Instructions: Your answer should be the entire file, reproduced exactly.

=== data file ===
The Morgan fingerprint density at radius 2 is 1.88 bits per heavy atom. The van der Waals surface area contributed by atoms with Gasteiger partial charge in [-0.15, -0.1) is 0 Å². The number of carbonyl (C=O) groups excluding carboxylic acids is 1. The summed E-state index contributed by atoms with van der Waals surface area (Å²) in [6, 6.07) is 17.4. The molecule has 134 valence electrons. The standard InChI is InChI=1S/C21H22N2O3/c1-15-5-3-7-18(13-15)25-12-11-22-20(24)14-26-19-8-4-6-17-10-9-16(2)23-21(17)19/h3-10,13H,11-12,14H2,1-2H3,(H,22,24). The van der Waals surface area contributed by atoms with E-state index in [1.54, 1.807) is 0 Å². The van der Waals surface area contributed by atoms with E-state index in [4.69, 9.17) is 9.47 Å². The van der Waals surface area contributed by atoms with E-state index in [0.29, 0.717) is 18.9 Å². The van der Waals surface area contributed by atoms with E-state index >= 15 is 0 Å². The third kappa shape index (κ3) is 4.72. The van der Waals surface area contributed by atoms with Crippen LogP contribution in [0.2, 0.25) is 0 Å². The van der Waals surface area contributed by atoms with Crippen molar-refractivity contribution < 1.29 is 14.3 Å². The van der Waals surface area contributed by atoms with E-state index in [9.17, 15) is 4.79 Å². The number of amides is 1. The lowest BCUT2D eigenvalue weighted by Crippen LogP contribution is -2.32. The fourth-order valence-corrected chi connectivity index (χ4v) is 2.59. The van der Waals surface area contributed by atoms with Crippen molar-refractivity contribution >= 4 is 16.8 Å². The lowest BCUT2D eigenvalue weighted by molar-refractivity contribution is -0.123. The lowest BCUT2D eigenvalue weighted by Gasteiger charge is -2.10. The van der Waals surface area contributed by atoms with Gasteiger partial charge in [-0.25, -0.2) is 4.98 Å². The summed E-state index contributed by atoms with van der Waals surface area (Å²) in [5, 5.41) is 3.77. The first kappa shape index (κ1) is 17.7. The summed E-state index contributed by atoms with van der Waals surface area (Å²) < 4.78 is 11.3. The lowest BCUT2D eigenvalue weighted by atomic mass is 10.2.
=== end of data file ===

The Morgan fingerprint density at radius 2 is 1.88 bits per heavy atom. The van der Waals surface area contributed by atoms with Gasteiger partial charge in [-0.15, -0.1) is 0 Å². The number of carbonyl (C=O) groups excluding carboxylic acids is 1. The summed E-state index contributed by atoms with van der Waals surface area (Å²) in [6, 6.07) is 17.4. The molecule has 134 valence electrons. The standard InChI is InChI=1S/C21H22N2O3/c1-15-5-3-7-18(13-15)25-12-11-22-20(24)14-26-19-8-4-6-17-10-9-16(2)23-21(17)19/h3-10,13H,11-12,14H2,1-2H3,(H,22,24). The van der Waals surface area contributed by atoms with E-state index in [1.54, 1.807) is 0 Å². The van der Waals surface area contributed by atoms with E-state index in [4.69, 9.17) is 9.47 Å². The van der Waals surface area contributed by atoms with E-state index in [0.29, 0.717) is 18.9 Å². The van der Waals surface area contributed by atoms with E-state index >= 15 is 0 Å². The third kappa shape index (κ3) is 4.72. The van der Waals surface area contributed by atoms with Crippen LogP contribution in [0.2, 0.25) is 0 Å². The van der Waals surface area contributed by atoms with Crippen molar-refractivity contribution < 1.29 is 14.3 Å². The van der Waals surface area contributed by atoms with E-state index in [9.17, 15) is 4.79 Å². The number of amides is 1. The lowest BCUT2D eigenvalue weighted by Crippen LogP contribution is -2.32. The fourth-order valence-corrected chi connectivity index (χ4v) is 2.59. The van der Waals surface area contributed by atoms with Crippen molar-refractivity contribution >= 4 is 16.8 Å². The lowest BCUT2D eigenvalue weighted by molar-refractivity contribution is -0.123. The lowest BCUT2D eigenvalue weighted by Gasteiger charge is -2.10. The van der Waals surface area contributed by atoms with Gasteiger partial charge in [-0.25, -0.2) is 4.98 Å². The summed E-state index contributed by atoms with van der Waals surface area (Å²) in [5, 5.41) is 3.77. The first kappa shape index (κ1) is 17.7. The summed E-state index contributed by atoms with van der Waals surface area (Å²) < 4.78 is 11.3. The lowest BCUT2D eigenvalue weighted by atomic mass is 10.2.